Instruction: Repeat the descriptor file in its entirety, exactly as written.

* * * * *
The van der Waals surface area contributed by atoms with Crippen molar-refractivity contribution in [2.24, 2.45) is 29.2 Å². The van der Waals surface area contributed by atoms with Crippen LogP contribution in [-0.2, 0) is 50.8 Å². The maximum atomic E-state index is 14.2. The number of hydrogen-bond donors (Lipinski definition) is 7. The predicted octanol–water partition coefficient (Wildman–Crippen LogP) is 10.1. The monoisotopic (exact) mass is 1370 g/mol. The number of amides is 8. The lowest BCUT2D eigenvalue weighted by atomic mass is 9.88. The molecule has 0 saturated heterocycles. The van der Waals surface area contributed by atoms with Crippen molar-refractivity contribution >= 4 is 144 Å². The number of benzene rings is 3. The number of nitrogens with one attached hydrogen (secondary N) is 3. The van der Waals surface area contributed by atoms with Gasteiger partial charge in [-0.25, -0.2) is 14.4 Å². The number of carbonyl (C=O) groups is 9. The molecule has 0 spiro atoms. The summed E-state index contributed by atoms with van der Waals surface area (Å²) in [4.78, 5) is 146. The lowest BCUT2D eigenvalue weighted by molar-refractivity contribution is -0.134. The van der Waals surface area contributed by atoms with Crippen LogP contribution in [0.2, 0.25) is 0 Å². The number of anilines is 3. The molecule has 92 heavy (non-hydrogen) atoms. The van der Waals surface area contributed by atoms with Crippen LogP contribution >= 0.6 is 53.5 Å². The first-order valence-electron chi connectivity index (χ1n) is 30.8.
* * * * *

The van der Waals surface area contributed by atoms with Crippen molar-refractivity contribution in [2.24, 2.45) is 29.2 Å². The van der Waals surface area contributed by atoms with Crippen LogP contribution in [-0.2, 0) is 50.8 Å². The maximum atomic E-state index is 14.2. The number of hydrogen-bond donors (Lipinski definition) is 7. The predicted octanol–water partition coefficient (Wildman–Crippen LogP) is 10.1. The monoisotopic (exact) mass is 1370 g/mol. The number of amides is 8. The lowest BCUT2D eigenvalue weighted by atomic mass is 9.88. The molecule has 0 saturated heterocycles. The van der Waals surface area contributed by atoms with Crippen molar-refractivity contribution >= 4 is 144 Å². The number of benzene rings is 3. The number of nitrogens with one attached hydrogen (secondary N) is 3. The van der Waals surface area contributed by atoms with Gasteiger partial charge in [-0.25, -0.2) is 14.4 Å². The number of carbonyl (C=O) groups is 9. The molecule has 0 spiro atoms. The summed E-state index contributed by atoms with van der Waals surface area (Å²) in [4.78, 5) is 146. The lowest BCUT2D eigenvalue weighted by molar-refractivity contribution is -0.134. The van der Waals surface area contributed by atoms with Crippen LogP contribution in [0.2, 0.25) is 0 Å². The number of anilines is 3. The molecule has 92 heavy (non-hydrogen) atoms. The van der Waals surface area contributed by atoms with Crippen LogP contribution >= 0.6 is 53.5 Å². The first-order valence-electron chi connectivity index (χ1n) is 30.8.